DOT inspection

dot inspection

What is a DOT Inspection?

A DOT inspection is an inspection of a driver and a CMV conducted by the Department of Transportation. The purpose of the inspection is to make sure that the driver of any CMV 10,000 pounds or more is complying with all DOT rules and the CMV itself is in working order and safe to use. There are 6 levels to a DOT inspection, but the most common one is Level One, also known as the North American Standard Inspection. 

How Often Do DOT Inspections Happen?

DOT inspections are required every 12 months for all operating CMVs. There can also be surprise roadside inspections that can happen with no warning at any time while a driver is on the road. This is why it’s so important for drivers to be pre-emptive in doing everything they can to be ready for a DOT inspection. 

What is the DOT Looking For?

Specifically, a DOT inspector is looking for the following items: 


  • Driver Documents 
  • Driver’s License 
  • Medical Documents clearing you to driver 
  • Hours of Service (HOS) logs 
  • ELD 
  • Carrier ID and Status 
  • Record of Duty Status (ROS) 

Aside from this, the inspector may ask for additional documents as well as checking for proper seat belt use and that the driver is not under the influence of drugs or alcohol.  


  • Tires 
  • Brakes 
  • Suspension 
  • Brake Lights 
  • Turn Signals 
  • Fuel Systems 
  • Steering 
  • Windshield Wipers 
  • More 

Who Conducts DOT Inspections?

For annual inspections, it will most likely be a DOT certified inspector. State Troopers are also licensed to conduct DOT inspections as well. If you get stopped for a surprise inspection on the road, you may be dealing with them. 

What Happens at the End of a DOT Inspection?

After the inspector is finished, they’ll hand the driver a report, detailing any violations or defects they found. The driver will need to hand this form to someone who works at their carrier’s terminal, most likely their fleet manager.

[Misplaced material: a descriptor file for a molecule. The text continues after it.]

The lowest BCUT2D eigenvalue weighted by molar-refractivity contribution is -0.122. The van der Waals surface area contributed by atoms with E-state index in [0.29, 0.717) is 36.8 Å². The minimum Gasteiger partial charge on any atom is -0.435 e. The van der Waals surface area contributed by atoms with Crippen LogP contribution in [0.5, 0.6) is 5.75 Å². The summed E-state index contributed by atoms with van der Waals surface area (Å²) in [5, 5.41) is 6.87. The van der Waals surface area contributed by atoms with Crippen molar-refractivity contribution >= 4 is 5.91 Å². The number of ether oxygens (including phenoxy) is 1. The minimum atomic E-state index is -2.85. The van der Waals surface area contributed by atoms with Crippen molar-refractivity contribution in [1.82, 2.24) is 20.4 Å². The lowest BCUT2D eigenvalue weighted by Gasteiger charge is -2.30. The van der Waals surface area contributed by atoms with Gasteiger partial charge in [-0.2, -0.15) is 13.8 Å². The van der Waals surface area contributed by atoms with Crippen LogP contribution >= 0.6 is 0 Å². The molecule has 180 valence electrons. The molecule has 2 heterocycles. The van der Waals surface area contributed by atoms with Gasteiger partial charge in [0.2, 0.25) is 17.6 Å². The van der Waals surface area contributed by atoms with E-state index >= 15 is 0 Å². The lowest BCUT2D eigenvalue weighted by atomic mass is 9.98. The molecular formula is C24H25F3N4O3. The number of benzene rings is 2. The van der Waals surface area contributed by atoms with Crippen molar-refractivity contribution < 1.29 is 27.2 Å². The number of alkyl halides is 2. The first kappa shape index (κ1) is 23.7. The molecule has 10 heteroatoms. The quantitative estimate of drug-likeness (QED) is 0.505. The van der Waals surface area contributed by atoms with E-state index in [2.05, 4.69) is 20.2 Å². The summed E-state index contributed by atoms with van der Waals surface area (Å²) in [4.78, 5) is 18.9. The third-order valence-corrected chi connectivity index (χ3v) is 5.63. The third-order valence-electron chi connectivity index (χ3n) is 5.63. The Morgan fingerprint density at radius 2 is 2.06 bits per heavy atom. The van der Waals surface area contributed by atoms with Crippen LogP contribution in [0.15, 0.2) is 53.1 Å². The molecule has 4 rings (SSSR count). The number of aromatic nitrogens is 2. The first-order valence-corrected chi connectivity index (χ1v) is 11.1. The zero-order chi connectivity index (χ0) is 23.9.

If no violations or defects were found, then the driver will get a decal that the inspector will place on their truck. The decal means that the truck doesn’t need to be inspected again for 3 months. If there are violations or defects, but none serious enough to warrant an “Out of Service” designation, then the driver will be informed, and they will need to have the issue(s) corrected within 15 days.  

Can You Fail a DOT Inspection?

Yes, drivers can fail a DOT inspection. If a violation is severe enough, the DOT inspector can consider either the CMV, the driver, or both Out of Service or OOS. The driver will need to rectify the violation(s) or defect(s) before they can get back on the road again.

The consequences for driving while the driver of CMV have been considered “OOS” are severe. If a driver has multiple violations of driving OOS vehicles or driving while they’re considered OOS, it can lead to them being disqualified for up to 5 years. 

Tips on Passing a DOT Inspection


The rule of thumb for documentation is, “if you think you might possibly need it, keep it in the truck.” This includes any of the documentation we listed above as well as anything else that you feel is important to have in your cab. A best practice here is to keep everything in a binder or folder for easy access.  

The other side of organization is your cab itself. It’s never a bad idea to keep a clean and organized cab at all times, especially if you know a DOT Inspection is coming.  

Maintenance Before It Becomes a Problem

Preventative maintenance is key in preparing for an inspection. DOT Inspectors look at almost every part and piece of your truck during an inspection. While it’s almost impossible and impractical to run a full body check every time you’re about to drive, you should be checking what you can, like the lights, windshield, tires and anything else you can see with the naked eye. Checking under the hood is never a bad idea either.  

Good Attitude

It’s natural for drivers to not be huge fans of DOT inspectors. After all, they’re the person going through their documents and truck with a fine-tooth comb, deciding whether they can stay on the road or not. But it’s important to remember that just like drivers, DOT inspectors are only doing their jobs. When it comes to interacting with them during an inspection, think of it as talking to a police officer after you’ve gotten pulled over for speeding. 

Don’t do or anything that can possibly make the situation more difficult than it needs to be. If the inspector lets you know about a violation, it’s never a good idea to argue and dispute it with them on the spot. This could lead to them being a little more “thorough” with the rest of the inspection, when they otherwise wouldn’t have been. If you really do feel that a violation or defect was given in error, the best thing to do is to be polite with the inspector and let your fleet manager or supervisor know about the issue when you get back to the terminal. They can handle it from there. 

Many drivers may understandably feel nervous about DOT inspections, especially surprise ones if they’ve never experienced them before. But, as long as you’ve followed the three rules above, the chances of the DOT finding any major violations with you or your truck are very low. 

two men in a truck

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